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Not surprisingly, the most common question asked during the midcareer faculty workshops that we conduct for the Association for the Study of Higher Education and the American Educational Research Association is “How do I learn how to say no?” Our response often surprises the attendees. We tell them that instead of saying no, they need to reframe that question into “How do I learn to say yes?” This doesn’t mean saying yes to everything but instead learning to say yes to the things that matter most to you.
Thinking about learning to say yes might sound like a downright impossible task to many faculty members, as we all are experiencing some of the most challenging of times in higher education. With increasing responsibilities and decreasing human and financial resources, most of the faculty members we come across are feeling overwhelmed, burned out and just plain stuck in a continuous cycle of work overload. These feelings are consistent across the many interactions we have with midcareer faculty throughout our research and in our workshops.
Midcareer faculty, at all institutional types, are especially vulnerable to rising demands as they find themselves in leadership or academic administrative roles with limited training and, frankly, often limited interest other than feelings of obligation. A common response is to engage in the “misery Olympics,” in the words of one of our past study participants whose story informed our recent co-edited volume focused on midcareer faculty, whereby you consistently highlight your inequitable workload to concerned administrators with strapped budgets or to colleagues in similar “miserable” situations or, worst of all, to leaders who truly don’t care.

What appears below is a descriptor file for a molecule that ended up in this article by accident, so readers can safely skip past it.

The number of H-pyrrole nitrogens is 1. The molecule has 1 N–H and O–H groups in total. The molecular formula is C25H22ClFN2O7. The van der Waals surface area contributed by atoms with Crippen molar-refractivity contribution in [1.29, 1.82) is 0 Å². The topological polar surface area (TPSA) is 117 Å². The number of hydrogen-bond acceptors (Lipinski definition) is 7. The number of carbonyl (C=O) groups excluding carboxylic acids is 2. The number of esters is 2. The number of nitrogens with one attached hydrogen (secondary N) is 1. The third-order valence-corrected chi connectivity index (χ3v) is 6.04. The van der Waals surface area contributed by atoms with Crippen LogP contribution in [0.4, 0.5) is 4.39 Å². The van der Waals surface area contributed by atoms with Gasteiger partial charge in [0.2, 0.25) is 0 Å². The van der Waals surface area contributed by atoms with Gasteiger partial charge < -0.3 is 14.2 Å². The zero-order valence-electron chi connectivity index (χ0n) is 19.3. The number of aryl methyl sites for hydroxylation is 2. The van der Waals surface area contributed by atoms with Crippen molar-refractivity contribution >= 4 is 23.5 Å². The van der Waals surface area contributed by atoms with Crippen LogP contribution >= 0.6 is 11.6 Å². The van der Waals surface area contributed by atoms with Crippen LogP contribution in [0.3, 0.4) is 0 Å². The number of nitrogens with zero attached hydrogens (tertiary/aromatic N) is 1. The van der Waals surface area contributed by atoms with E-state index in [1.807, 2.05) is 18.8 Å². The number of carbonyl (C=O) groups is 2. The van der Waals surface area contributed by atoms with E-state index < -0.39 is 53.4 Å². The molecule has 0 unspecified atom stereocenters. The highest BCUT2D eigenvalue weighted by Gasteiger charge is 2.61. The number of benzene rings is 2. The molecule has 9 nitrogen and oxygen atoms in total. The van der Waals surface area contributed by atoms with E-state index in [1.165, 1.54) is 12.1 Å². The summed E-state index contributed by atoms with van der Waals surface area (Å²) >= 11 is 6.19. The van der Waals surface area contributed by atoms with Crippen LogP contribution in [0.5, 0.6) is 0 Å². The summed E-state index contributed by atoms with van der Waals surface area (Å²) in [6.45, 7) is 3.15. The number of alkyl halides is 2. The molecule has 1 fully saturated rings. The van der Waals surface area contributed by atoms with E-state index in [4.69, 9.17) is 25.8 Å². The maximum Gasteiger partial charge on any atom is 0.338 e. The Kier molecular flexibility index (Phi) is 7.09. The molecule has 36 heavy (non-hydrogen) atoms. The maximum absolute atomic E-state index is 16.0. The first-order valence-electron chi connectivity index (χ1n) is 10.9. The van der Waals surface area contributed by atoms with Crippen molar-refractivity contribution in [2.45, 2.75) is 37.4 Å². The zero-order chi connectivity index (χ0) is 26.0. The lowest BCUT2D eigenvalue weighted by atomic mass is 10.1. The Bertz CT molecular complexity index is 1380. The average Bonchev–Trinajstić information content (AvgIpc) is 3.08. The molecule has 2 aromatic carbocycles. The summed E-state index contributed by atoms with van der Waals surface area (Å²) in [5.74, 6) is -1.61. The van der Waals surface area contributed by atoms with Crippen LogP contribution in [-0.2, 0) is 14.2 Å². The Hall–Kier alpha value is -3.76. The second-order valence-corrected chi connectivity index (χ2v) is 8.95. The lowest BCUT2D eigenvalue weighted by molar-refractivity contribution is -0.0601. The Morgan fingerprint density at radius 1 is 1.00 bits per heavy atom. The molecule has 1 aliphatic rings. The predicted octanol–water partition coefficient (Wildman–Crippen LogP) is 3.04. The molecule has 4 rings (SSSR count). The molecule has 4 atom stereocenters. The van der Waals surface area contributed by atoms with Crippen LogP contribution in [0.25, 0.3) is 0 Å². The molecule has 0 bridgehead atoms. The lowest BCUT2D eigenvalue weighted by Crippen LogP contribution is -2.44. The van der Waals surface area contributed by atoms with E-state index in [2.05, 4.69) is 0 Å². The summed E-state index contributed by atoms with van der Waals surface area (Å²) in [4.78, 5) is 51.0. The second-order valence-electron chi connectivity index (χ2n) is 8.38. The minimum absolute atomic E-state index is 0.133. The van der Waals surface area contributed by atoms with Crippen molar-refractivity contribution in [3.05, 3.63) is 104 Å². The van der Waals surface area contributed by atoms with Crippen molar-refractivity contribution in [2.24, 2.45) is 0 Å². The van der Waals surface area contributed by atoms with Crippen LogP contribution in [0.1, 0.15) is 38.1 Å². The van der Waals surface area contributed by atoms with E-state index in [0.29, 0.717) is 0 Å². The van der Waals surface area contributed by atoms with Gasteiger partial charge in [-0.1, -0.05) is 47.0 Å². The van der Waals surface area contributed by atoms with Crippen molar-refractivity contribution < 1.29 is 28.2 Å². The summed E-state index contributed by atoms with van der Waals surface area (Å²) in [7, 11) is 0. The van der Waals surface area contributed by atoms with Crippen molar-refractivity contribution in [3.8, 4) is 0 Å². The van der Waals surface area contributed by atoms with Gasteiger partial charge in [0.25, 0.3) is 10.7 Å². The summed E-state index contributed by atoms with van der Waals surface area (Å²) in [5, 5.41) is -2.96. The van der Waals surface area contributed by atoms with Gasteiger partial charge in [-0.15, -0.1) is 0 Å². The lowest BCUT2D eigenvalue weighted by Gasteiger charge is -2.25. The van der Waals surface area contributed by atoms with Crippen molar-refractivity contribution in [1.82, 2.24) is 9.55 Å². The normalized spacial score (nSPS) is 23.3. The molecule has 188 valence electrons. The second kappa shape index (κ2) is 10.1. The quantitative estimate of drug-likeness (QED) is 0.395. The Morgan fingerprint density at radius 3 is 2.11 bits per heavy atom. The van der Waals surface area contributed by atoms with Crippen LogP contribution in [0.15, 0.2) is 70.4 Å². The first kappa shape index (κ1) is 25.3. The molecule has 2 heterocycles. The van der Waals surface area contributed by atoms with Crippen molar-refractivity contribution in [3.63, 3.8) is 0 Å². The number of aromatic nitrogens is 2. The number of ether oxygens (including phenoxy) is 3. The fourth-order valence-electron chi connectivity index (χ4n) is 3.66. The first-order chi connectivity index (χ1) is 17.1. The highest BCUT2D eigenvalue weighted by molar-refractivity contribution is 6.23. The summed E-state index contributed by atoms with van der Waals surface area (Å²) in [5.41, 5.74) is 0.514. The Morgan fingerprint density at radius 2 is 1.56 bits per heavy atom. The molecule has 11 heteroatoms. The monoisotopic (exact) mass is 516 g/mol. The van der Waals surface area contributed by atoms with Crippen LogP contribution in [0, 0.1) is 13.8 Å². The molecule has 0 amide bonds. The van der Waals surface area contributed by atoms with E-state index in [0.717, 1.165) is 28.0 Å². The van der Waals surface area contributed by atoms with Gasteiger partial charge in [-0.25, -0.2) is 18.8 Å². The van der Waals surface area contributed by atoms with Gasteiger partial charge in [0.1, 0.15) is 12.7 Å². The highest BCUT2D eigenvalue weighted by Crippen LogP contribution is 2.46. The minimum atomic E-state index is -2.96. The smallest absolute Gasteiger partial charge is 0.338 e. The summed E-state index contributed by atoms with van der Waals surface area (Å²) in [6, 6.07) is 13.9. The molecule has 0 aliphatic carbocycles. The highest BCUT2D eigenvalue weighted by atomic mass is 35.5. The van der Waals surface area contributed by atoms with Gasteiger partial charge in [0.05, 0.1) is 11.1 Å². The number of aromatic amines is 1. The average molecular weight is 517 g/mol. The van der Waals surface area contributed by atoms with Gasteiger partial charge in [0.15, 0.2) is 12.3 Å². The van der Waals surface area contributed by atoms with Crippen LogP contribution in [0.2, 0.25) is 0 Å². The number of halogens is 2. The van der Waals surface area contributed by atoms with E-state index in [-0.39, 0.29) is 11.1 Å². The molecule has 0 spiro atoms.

The misery Olympics is a particularly fruitless exercise, and you will probably gain little traction in improving your workload through it. Instead, we advocate for a more strategic approach that becomes crucial in the midcareer stage: leading with your yeses. That approach has had far better outcomes among our midcareer faculty research participants and workshop attendees.
Here are three steps for helping you to lead with your yeses—all gleaned from more than 550 of our participants and attendees, who represent a range of career stages, institutional contexts and demographic diversity.
Uncover Your Yeses
It seems like a simple statement, but you really cannot lead with your yeses until you know what they are. “But how,” you ask, “am I supposed to figure out my yeses when I am so busy doing all these nos?” Our research demonstrates that self-reflection on the best use of your time and talent is a necessary ingredient for advocating for your own career vitality. Ask yourself: